As already said the requirement in s 283 (c) (ii) of the Constitution that disputes concerning the appointment of chiefs “must, be resolved by the President on the recommendation of the provincial assembly of Chiefs through the Minister responsible for traditional leaders;” imposes a duty on the President, and is indicative of the legislature’s intention that only the President should resolve such disputes. Other- wise, how must the President resolve such disputes if the courts can also resolve them. The use of the word “must” means he is obliged to resolve every such dispute……….I therefore agree with Mr Dondo and Ms Hove that the applicants have come to the wrong forum.

Uchena J seems to suggest that the courts have no jurisdiction. In cases such as this where the President has the ultimate discretion on whom he appoints as chief in terms of both the Constitution and the Traditional Leaders Act [Chapter 29:17], what is reviewable by the courts, as stated in the case of Chagaresango v Chagaresango 2000 (1) ZLR 99 (S), is not how the President exercises his discretion but whether those who formulate their advice to him, acted on sound principle. The Minister’s advice which he relays to the President is said to be reviewable on three grounds, namely: illegality, irrationality and procedural impropriety. (See Rushwaya v Minister of Local Government & Anor 1987 (1) ZLR 15 (S) at p 18F-19B and Gorden Moyo v Stephen Mkoba & Ors SC 35 2013. What would thus be reviewable in the present matter would be the Minister’s advice in accordance with the channels stipulated in s283 c (i) & (ii).

Constitutionally too as provided for by s171, the High Court has inherent jurisdiction to hear all civil and criminal matters throughout Zimbabwe. The High court is therefore always a forum of jurisdiction that can be selected by the parties and the court will exercise its jurisdiction where it is clear that it should. Critically however, where domestic remedies for resolving the issue are provided, as in the case before me, the court will want to know why it should exercise its inherent jurisdiction if such remedies have not been exhausted. For the court’s jurisdiction to be completely ousted would require a specific provision to that effect.

The key point therefore is that where a remedy is provided, it is indeed within the court’s power to insist that the remedy be exhausted before it will intervene in the appropriate manner permissible. It would otherwise make no sense to ignore the fact that remedies are provided and constitutionally so, in this case. The starting point, for coherence and clarity, is therefore to ensure that such remedies have been exhausted as a prelude to the court’s intervention so that the court is essentially coming in where it should and in the manner that it should.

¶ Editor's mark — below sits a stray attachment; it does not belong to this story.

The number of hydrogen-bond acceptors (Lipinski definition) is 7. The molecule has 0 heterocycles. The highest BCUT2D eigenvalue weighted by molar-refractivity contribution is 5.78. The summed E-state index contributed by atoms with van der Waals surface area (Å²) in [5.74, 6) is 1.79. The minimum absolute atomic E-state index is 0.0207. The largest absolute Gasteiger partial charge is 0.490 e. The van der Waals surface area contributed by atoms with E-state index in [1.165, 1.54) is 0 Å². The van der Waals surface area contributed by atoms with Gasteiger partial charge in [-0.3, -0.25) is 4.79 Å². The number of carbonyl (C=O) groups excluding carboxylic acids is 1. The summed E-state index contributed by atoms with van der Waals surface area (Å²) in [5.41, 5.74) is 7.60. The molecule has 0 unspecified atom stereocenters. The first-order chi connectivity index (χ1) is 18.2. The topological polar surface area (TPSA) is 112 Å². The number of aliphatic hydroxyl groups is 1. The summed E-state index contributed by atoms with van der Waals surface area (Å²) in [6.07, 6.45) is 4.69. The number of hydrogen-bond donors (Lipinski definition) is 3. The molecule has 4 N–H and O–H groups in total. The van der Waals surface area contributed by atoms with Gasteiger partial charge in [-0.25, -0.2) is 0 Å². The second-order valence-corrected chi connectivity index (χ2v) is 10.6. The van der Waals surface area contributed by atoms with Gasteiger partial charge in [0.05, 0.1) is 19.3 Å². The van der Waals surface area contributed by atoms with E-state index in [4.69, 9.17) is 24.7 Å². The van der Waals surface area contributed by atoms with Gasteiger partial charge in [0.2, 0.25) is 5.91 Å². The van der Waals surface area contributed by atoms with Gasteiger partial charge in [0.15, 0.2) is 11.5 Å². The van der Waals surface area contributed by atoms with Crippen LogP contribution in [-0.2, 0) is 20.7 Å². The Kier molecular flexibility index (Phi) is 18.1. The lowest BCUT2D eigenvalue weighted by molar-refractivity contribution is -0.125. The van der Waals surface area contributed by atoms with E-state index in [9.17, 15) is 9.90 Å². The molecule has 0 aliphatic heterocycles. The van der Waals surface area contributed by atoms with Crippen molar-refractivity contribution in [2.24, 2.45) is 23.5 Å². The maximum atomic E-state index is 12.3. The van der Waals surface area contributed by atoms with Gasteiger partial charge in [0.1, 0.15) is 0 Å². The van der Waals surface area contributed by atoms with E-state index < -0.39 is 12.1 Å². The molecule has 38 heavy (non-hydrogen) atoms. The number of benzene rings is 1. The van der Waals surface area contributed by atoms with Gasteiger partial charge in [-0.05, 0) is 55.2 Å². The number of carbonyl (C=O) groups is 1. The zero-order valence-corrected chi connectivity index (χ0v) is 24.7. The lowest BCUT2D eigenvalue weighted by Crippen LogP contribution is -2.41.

The procedural argument put forward by the plaintiff in relation to s18 (9) (a) & (b) of the 6th Schedule takes the matter no further since procedure refers to the manner of proceeding in terms of prescribed form or format. Such cases would generally be by way of review and not trial more so in this case where the plaintiff’s declaration indicates that his complaint is against the manner the procedures were followed or not followed. Furthermore, in terms of Order 33 r259, proceedings by way of review should be instituted within eight weeks of the proceeding in which the irregularity complained of occurred although the court may for good cause shown extend the time. This was clearly not done and in fact a trial action may thus have been lodged simply because the plaintiff realised that he was way of time to bring a review. Equally significant in this case is that the President is not even a party to this action yet he is the one who has appointed the fifth defendant as chief, who the plaintiff alleges has been un-procedurally appointed. He is inseparable from the resolution of the dispute.

The import of the provisions of the new Constitution on issues relating to disputes and the removal of chiefs that were filed before its coming into effect are such that the procedures in s283(c) (i) (ii) are to be applied in the face of a dispute. This is a natural consequence of the mandate to apply the provisions of the new constitution to all cases that were pending. There is no escaping that reality.

There is no reason why the remedies provided in s283 c (i) & (ii) of the new Constitution cannot be exhausted. I therefore decline to hear this matter.

Accordingly, the matter is dismissed with costs.

Venturas and Samkange, plaintiff’s legal practitioners

M S Musemburi Legal Practice, 5thdefendant’s legal practitioners

1 Constitution of Zimbabwe Amendment (No.20) Act 2013

2 Plaintiff appears to use Defendant and Respondent interchangeably although this matter was brought by way of action.